Question to Marco re. fiasco of the famous "Ghostdivisi

German campaigns and battles 1919-1945.

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Question to Marco re. fiasco of the famous "Ghostdivisi

Post by Igorn » Mon Dec 11, 2006 1:13 pm

Marko wrote:Hi Igor

Here's an interesting tidbit about one of many unsuccessful German panzer counterattacks in Eastern Prussia.

The famous "Ghostdivision" - 7.Panzer Division - was on 15 January alarmed and committed in action against a Russian breakthrough N of Warsaw. But its attack soon bogged down as the divisional Panzer Regiment (in the morning 105 operational panzers) fall into a well prepared ambush and lost more then half of its tanks (in the evening 40 operational panzers) in a period of not less then 20 minutes (against zero Russian tank losses), before having to retreat from the battlefield and leaving most of the damaged vehicles behind. The Red Army unit responsible for 7th Panzer's disaster was apparently 60th Tank Destroyer Rgt. I would be really interested if you have any info on this engagement from the Russian side.
Marko wrote:Thanks for the extra info, Igor and donwhite :D .

The battle took place just W of Ostenburg (Pultusk) at Trzciniec and according to German sources the Soviet unit was 60th ATR (so not necessarily the correct designation). Other RA units in the area (again German sources) were 142nd, 42nd, 98th Rifle Divisions all apparently part of 2nd Shock Army.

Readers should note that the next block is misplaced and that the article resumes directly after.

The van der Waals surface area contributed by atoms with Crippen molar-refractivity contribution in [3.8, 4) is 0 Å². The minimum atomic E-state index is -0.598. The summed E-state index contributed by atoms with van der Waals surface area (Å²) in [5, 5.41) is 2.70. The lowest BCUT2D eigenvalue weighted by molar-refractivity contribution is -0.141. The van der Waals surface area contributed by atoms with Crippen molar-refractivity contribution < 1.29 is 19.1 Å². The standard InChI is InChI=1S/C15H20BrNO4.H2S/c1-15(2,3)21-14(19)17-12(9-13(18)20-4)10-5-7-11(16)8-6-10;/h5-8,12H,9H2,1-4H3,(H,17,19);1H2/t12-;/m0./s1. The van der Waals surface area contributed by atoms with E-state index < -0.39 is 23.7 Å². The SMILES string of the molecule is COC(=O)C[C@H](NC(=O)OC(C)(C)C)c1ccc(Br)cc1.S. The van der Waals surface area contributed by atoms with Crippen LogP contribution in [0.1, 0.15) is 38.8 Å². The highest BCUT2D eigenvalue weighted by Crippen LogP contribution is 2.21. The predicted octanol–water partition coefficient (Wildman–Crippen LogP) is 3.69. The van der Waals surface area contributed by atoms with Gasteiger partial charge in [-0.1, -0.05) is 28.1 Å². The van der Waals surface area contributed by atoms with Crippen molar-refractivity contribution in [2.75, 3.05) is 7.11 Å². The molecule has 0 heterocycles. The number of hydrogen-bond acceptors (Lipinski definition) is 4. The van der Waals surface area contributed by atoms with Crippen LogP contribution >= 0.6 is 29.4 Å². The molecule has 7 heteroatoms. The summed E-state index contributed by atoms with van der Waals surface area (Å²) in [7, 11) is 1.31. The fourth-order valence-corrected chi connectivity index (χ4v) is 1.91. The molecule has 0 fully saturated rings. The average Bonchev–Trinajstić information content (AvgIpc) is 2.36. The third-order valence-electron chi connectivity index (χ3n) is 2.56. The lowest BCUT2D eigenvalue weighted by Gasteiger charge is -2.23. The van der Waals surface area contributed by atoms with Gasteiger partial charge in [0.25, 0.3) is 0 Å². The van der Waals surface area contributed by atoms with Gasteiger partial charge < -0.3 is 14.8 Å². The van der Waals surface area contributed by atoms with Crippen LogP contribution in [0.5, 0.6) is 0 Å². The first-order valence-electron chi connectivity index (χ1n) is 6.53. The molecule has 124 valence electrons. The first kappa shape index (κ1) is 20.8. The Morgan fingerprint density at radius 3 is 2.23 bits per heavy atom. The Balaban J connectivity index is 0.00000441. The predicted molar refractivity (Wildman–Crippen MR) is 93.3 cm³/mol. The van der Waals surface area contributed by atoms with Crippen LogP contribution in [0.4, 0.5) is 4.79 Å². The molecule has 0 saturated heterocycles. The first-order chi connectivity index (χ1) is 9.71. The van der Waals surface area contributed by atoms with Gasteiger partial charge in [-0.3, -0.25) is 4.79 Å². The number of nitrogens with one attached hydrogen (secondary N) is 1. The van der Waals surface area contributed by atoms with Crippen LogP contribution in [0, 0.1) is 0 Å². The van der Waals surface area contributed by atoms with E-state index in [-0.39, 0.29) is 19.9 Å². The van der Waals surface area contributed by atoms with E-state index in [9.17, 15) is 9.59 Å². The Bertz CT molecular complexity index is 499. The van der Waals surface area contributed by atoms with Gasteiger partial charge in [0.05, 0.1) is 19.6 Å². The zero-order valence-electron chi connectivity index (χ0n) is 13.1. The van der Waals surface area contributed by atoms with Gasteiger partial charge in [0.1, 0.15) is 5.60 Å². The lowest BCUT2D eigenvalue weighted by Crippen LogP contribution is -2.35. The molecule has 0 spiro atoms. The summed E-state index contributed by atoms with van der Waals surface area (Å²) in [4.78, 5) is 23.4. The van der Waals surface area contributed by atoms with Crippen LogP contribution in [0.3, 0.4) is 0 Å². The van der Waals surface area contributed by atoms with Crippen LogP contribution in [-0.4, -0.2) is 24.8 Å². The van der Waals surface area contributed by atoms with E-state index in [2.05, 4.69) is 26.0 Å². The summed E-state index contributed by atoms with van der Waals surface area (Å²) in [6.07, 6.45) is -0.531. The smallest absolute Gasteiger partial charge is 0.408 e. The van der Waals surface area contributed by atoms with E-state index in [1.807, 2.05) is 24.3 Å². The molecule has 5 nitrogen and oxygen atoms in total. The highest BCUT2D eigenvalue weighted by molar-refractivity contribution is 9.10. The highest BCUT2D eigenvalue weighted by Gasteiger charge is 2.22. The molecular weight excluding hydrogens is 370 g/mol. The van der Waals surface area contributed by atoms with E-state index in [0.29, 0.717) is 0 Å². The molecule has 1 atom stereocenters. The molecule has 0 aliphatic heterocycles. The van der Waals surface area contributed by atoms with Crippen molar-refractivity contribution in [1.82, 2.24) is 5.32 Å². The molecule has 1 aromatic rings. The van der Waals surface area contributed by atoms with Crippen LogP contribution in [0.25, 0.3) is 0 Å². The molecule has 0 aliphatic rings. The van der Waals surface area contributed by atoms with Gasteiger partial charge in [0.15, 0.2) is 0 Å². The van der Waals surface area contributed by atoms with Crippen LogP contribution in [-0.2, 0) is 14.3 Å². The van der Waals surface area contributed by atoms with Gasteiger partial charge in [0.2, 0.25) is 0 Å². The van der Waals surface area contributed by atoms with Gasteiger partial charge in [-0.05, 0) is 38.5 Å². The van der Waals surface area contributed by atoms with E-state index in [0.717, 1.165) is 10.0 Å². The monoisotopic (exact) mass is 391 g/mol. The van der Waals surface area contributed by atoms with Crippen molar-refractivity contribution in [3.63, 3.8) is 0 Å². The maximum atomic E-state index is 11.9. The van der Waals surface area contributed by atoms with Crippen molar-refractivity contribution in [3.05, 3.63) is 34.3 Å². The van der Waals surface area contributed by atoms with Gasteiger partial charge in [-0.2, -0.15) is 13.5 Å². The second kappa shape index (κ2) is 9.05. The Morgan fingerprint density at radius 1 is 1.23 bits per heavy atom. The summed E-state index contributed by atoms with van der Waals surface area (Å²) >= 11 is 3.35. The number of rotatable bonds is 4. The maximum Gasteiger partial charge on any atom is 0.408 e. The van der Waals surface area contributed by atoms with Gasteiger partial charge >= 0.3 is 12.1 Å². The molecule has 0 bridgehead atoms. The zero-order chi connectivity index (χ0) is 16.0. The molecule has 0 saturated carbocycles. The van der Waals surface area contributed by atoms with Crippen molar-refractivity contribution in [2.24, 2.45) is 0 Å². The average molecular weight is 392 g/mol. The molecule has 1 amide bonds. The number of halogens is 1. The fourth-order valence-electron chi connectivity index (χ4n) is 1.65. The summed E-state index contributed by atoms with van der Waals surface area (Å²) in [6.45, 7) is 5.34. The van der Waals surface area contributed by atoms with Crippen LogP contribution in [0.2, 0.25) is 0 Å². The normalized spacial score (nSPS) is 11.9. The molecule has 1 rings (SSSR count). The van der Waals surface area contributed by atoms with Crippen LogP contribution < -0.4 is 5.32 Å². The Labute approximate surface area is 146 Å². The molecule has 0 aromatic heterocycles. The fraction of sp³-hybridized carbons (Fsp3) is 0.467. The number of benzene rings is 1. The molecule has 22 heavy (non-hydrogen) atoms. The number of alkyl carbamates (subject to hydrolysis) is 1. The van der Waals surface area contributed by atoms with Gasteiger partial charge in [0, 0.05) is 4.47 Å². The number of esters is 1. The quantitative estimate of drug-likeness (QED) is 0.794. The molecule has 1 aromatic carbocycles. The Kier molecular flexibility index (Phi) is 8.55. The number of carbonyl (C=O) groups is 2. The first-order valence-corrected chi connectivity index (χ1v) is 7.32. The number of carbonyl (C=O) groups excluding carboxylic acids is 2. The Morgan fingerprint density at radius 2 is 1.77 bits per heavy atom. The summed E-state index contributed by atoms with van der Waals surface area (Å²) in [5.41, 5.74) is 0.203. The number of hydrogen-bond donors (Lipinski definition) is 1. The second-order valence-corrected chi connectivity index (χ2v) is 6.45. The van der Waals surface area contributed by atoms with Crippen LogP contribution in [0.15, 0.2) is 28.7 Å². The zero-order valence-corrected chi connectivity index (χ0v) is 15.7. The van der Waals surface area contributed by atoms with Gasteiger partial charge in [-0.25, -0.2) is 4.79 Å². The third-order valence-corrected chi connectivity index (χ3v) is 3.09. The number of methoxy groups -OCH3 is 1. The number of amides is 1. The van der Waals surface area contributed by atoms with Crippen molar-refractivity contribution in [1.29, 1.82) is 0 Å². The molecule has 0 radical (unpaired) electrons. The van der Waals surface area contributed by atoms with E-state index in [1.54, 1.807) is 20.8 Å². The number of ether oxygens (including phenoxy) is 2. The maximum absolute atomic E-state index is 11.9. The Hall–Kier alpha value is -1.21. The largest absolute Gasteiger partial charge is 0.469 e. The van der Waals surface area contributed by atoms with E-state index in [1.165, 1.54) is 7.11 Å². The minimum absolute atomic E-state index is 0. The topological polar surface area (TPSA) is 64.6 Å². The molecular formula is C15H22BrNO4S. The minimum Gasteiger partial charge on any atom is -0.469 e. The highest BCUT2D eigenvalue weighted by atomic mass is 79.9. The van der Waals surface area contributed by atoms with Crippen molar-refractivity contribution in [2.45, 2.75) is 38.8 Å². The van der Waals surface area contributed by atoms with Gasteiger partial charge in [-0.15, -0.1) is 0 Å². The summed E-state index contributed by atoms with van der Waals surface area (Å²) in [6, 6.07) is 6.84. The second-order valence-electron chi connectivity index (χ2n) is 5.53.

Igor regarding your last post (thanks again for posting it), the German unit opposing the 65th Army was most probably 3rd Panzer Division, which launched a counterattack supported by two Tiger battalions in order to eliminate the Serock bridgehead.

Cheers
Marko
Hi Marco,

I refer to your earlier post regarding combat taken place in Eastern Prussia on 15 January 1945 at W of Ostenburg (Pultusk) at Trzciniec where 7.Panzer Division started its attack having 105 operational panzers and fall into a well prepared ambush and lost more then half of its tanks (in the evening 40 operational panzers) in a period of not less then 20 minutes (against zero Russian tank losses), before having to retreat from the battlefield and leaving most of the damaged vehicles behind.

I am looking for a western sources, preferably in English, describing this event in more details and will greatly appreciate if you can provide more information from western side about this interesting combat.